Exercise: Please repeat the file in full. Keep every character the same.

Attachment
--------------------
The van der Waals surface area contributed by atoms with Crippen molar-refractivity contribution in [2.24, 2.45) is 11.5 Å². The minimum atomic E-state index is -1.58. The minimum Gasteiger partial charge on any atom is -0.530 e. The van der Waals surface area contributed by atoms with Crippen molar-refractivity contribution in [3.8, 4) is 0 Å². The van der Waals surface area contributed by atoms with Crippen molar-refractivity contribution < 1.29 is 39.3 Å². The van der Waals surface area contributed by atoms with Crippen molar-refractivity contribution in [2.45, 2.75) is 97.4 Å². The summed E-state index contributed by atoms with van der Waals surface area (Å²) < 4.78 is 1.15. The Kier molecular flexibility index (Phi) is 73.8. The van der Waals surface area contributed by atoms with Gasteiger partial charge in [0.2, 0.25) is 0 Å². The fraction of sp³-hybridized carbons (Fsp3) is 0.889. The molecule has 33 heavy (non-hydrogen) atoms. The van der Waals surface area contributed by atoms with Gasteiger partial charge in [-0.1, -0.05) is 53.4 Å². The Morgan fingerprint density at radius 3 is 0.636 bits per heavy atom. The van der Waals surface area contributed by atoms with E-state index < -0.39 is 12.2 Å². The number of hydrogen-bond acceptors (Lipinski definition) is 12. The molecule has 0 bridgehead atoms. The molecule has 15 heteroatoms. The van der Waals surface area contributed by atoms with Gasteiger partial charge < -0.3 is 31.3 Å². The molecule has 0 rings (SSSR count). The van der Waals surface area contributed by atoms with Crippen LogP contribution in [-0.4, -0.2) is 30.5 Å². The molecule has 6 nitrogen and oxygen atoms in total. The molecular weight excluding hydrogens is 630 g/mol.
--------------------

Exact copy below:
The van der Waals surface area contributed by atoms with Crippen molar-refractivity contribution in [2.24, 2.45) is 11.5 Å². The minimum atomic E-state index is -1.58. The minimum Gasteiger partial charge on any atom is -0.530 e. The van der Waals surface area contributed by atoms with Crippen molar-refractivity contribution in [3.8, 4) is 0 Å². The van der Waals surface area contributed by atoms with Crippen molar-refractivity contribution < 1.29 is 39.3 Å². The van der Waals surface area contributed by atoms with Crippen molar-refractivity contribution in [2.45, 2.75) is 97.4 Å². The summed E-state index contributed by atoms with van der Waals surface area (Å²) < 4.78 is 1.15. The Kier molecular flexibility index (Phi) is 73.8. The van der Waals surface area contributed by atoms with Gasteiger partial charge in [0.2, 0.25) is 0 Å². The fraction of sp³-hybridized carbons (Fsp3) is 0.889. The molecule has 33 heavy (non-hydrogen) atoms. The van der Waals surface area contributed by atoms with Gasteiger partial charge in [-0.1, -0.05) is 53.4 Å². The Morgan fingerprint density at radius 3 is 0.636 bits per heavy atom. The van der Waals surface area contributed by atoms with E-state index < -0.39 is 12.2 Å². The number of hydrogen-bond acceptors (Lipinski definition) is 12. The molecule has 0 bridgehead atoms. The molecule has 15 heteroatoms. The van der Waals surface area contributed by atoms with Gasteiger partial charge < -0.3 is 31.3 Å². The molecule has 0 rings (SSSR count). The van der Waals surface area contributed by atoms with Crippen LogP contribution in [-0.4, -0.2) is 30.5 Å². The molecule has 6 nitrogen and oxygen atoms in total. The molecular weight excluding hydrogens is 630 g/mol.